California Cannabis Research Medical Group


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Autumn 2005
Journal of the California Cannabis Research Medical Group

Dear Mr. Reiter,

Thank you for meeting with me to discuss implementation of the California Medical Marijuana I.D. Card Program in Shasta County scheduled to begin June 1, 2005. I appreciate your willingness to solicit my input.

As we discussed my major concern is patient privacy. The federal government’s lack of recognition of California law is, I would argue, irrelevant, but does pose a very real threat to legitimate patients and demands an absolute assurance of privacy. It is not at all certain the system proposed for Shasta county meets this need.

I would propose that the Shasta County Department of Mental Health destroy all patient identifying information once the I.D. card is issued, keeping only the unique patient identifying number and expiration date for law enforcement verification. This is the process used currently by the city and county of San Francisco and seems to be working well. Unfortunately, I do not believe Shasta County is able to keep patient information out of reach of the Federal government.

I have additional concerns about the law enforcement response to these cards. If in fact the I.D. card is respected, then it will be valuable indeed; however, my experience is that law enforcement has been completely unwilling to accept medicinal cannabis and are likely to use the I.D. card system to identify patients for harassment and persecution. Police officers and prosecutors have been very quick, in my experience, to use the power of office to further their own personal political agenda and to subvert the will of the voters on this issue. In short they have been utterly untrustworthy.

I have also reviewed the Shasta County Alcohol and Drug Program’s Draft “Position Statement on Medical Marijuana.” The conditions outlined appear to be intended to make it virtually impossible for an otherwise lawful cannabis patient to receive drug or alcohol treatment in Shasta County. The inherent bias in the statement regarding cannabis —“a known addictive substance”— makes it impossible to recognize the appropriate use of medicinal cannabis in this setting.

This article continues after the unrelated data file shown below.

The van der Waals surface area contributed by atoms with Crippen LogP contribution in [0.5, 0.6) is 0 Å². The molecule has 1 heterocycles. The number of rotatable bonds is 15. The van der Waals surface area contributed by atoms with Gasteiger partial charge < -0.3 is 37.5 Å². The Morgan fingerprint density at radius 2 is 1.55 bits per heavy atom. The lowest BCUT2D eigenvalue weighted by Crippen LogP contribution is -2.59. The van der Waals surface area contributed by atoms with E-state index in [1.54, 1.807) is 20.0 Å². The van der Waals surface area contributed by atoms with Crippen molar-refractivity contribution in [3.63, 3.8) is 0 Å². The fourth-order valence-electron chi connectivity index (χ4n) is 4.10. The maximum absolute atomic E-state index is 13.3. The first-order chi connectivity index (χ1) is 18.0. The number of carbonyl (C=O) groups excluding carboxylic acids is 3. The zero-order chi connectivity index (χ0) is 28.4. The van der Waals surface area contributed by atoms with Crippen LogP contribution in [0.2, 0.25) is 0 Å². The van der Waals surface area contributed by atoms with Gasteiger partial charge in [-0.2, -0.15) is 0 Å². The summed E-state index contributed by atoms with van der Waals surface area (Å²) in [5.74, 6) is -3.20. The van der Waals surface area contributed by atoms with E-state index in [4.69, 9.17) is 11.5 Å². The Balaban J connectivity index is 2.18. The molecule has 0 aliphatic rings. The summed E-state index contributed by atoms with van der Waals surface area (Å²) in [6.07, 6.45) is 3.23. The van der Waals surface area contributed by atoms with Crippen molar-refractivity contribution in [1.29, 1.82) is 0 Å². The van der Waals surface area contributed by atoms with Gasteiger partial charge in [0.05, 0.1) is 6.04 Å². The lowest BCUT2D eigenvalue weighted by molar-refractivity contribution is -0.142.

In addition, I believe the draft position statement to be legally flawed in that it attempts to alter a statute by administrative fiat. The constitution of California provides that a statute enacted by the initiative process cannot be changed by the legislature, the courts or an administrative agency. The law can only be changed by another initiative. The current proposed policy denies treatment to lawful patients by demanding they meet criteria not enunciated in the statute. There is simply no reference in the law to IOM or CMA criteria.

The California Supreme Court addressed the medicinal use of cannabis in People v. Mower and stated that as long as its criteria are met the statute demands cannabis be treated “ any other prescription drug.” Do you deny treatment to patients prescribed opiates, anxiolytics or stimulants when they are not the drug of abuse? What about patients addicted to legal substances such as nicotine? Do you make exceptions for them?

In summary, I believe the I.D. program will not be supported by patients because of privacy concerns and a deep mistrust of law enforcement. I cannot in good faith recommend that my patients participate in this voluntary program until these issues are adequately addressed.

As to the Position Statement on Medical Marijuana, I believe it is deeply flawed and likely illegal. At best it is discriminatory and biased. Perhaps an approach which recognizes cannabis as a unique harm reduction substitute would be more appropriate for many patients.

Thank you for the opportunity to share my thoughts and concerns.

Philip A. Denney, M.D.

O'Shaughnessy's is the journal of the CCRMG/SCC. Our primary goals are the same as the stated goals of any reputable scientific publication: to bring out findings that are accurate, duplicable, and useful to the community at large. But in order to do this, we have to pursue parallel goals such as removing the impediments to clinical research created by Prohibition, and educating our colleagues, co-workers and patients as we educate ourselves about the medical uses of cannabis.
The Society of Cannabis Clinicians (SCC) was formed in the Autumn of 2004 by the member physicians of CCRMG to aid in the promulgation of voluntary standards for clinicians engaged in the recommendation and approval of cannabis under California law (HSC §11362.5).

As the collaborative effort continues to move closer to issueing guidelines, this site serves as a public venue for airing and discussing these guidelines.

Visit the SCC Site for more information.